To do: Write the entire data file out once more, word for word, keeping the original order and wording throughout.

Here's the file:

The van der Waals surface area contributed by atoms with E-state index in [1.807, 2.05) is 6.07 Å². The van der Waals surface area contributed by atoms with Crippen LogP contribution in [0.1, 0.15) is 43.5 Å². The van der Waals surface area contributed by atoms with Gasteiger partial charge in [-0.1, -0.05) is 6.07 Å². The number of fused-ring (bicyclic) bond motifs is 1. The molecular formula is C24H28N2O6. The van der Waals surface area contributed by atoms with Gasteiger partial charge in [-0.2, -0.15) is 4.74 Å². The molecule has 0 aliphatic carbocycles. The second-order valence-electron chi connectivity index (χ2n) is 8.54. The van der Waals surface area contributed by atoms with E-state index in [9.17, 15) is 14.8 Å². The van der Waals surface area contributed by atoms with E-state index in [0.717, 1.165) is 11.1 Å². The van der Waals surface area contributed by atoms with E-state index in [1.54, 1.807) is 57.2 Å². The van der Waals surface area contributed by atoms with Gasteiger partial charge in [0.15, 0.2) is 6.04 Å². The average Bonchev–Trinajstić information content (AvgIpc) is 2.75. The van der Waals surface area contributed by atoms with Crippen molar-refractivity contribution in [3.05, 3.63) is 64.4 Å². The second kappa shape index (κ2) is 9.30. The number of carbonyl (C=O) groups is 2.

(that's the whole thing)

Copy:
The van der Waals surface area contributed by atoms with E-state index in [1.807, 2.05) is 6.07 Å². The van der Waals surface area contributed by atoms with Crippen LogP contribution in [0.1, 0.15) is 43.5 Å². The van der Waals surface area contributed by atoms with Gasteiger partial charge in [-0.1, -0.05) is 6.07 Å². The number of fused-ring (bicyclic) bond motifs is 1. The molecular formula is C24H28N2O6. The van der Waals surface area contributed by atoms with Gasteiger partial charge in [-0.2, -0.15) is 4.74 Å². The molecule has 0 aliphatic carbocycles. The second-order valence-electron chi connectivity index (χ2n) is 8.54. The van der Waals surface area contributed by atoms with E-state index in [9.17, 15) is 14.8 Å². The van der Waals surface area contributed by atoms with E-state index in [0.717, 1.165) is 11.1 Å². The van der Waals surface area contributed by atoms with E-state index in [1.54, 1.807) is 57.2 Å². The van der Waals surface area contributed by atoms with Gasteiger partial charge in [0.15, 0.2) is 6.04 Å². The average Bonchev–Trinajstić information content (AvgIpc) is 2.75. The van der Waals surface area contributed by atoms with Crippen molar-refractivity contribution in [3.05, 3.63) is 64.4 Å². The second kappa shape index (κ2) is 9.30. The number of carbonyl (C=O) groups is 2.